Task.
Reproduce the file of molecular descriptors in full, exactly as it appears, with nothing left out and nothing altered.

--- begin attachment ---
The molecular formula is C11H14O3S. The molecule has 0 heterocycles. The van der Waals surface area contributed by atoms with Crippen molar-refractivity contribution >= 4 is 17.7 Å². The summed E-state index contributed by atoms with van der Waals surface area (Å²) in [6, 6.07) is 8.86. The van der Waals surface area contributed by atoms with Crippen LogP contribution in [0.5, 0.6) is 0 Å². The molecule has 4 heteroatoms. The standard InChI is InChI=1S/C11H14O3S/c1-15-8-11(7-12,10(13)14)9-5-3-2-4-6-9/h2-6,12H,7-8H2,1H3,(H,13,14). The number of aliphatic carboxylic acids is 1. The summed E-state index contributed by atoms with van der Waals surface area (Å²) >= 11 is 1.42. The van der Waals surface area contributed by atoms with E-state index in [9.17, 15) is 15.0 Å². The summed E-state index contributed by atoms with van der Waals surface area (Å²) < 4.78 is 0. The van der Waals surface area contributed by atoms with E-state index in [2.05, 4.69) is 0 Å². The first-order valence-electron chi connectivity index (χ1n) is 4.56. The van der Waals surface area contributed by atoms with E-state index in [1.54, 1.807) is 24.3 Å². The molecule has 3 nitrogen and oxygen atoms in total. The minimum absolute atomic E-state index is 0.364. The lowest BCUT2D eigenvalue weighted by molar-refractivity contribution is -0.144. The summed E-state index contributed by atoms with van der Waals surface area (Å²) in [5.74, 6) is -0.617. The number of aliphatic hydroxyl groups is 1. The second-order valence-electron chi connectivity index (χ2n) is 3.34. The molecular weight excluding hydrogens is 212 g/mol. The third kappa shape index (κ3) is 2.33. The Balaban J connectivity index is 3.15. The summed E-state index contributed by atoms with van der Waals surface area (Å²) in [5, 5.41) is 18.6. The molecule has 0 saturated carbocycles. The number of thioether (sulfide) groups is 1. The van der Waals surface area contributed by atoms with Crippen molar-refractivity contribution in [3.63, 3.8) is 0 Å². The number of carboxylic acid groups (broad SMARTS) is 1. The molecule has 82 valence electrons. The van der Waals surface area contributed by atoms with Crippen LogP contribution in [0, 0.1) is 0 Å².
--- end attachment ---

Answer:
The molecular formula is C11H14O3S. The molecule has 0 heterocycles. The van der Waals surface area contributed by atoms with Crippen molar-refractivity contribution >= 4 is 17.7 Å². The summed E-state index contributed by atoms with van der Waals surface area (Å²) in [6, 6.07) is 8.86. The van der Waals surface area contributed by atoms with Crippen LogP contribution in [0.5, 0.6) is 0 Å². The molecule has 4 heteroatoms. The standard InChI is InChI=1S/C11H14O3S/c1-15-8-11(7-12,10(13)14)9-5-3-2-4-6-9/h2-6,12H,7-8H2,1H3,(H,13,14). The number of aliphatic carboxylic acids is 1. The summed E-state index contributed by atoms with van der Waals surface area (Å²) >= 11 is 1.42. The van der Waals surface area contributed by atoms with E-state index in [9.17, 15) is 15.0 Å². The summed E-state index contributed by atoms with van der Waals surface area (Å²) < 4.78 is 0. The van der Waals surface area contributed by atoms with E-state index in [2.05, 4.69) is 0 Å². The first-order valence-electron chi connectivity index (χ1n) is 4.56. The van der Waals surface area contributed by atoms with E-state index in [1.54, 1.807) is 24.3 Å². The molecule has 3 nitrogen and oxygen atoms in total. The minimum absolute atomic E-state index is 0.364. The lowest BCUT2D eigenvalue weighted by molar-refractivity contribution is -0.144. The summed E-state index contributed by atoms with van der Waals surface area (Å²) in [5.74, 6) is -0.617. The number of aliphatic hydroxyl groups is 1. The second-order valence-electron chi connectivity index (χ2n) is 3.34. The molecular weight excluding hydrogens is 212 g/mol. The third kappa shape index (κ3) is 2.33. The Balaban J connectivity index is 3.15. The summed E-state index contributed by atoms with van der Waals surface area (Å²) in [5, 5.41) is 18.6. The molecule has 0 saturated carbocycles. The number of thioether (sulfide) groups is 1. The van der Waals surface area contributed by atoms with Crippen molar-refractivity contribution in [3.63, 3.8) is 0 Å². The number of carboxylic acid groups (broad SMARTS) is 1. The molecule has 82 valence electrons. The van der Waals surface area contributed by atoms with Crippen LogP contribution in [0, 0.1) is 0 Å².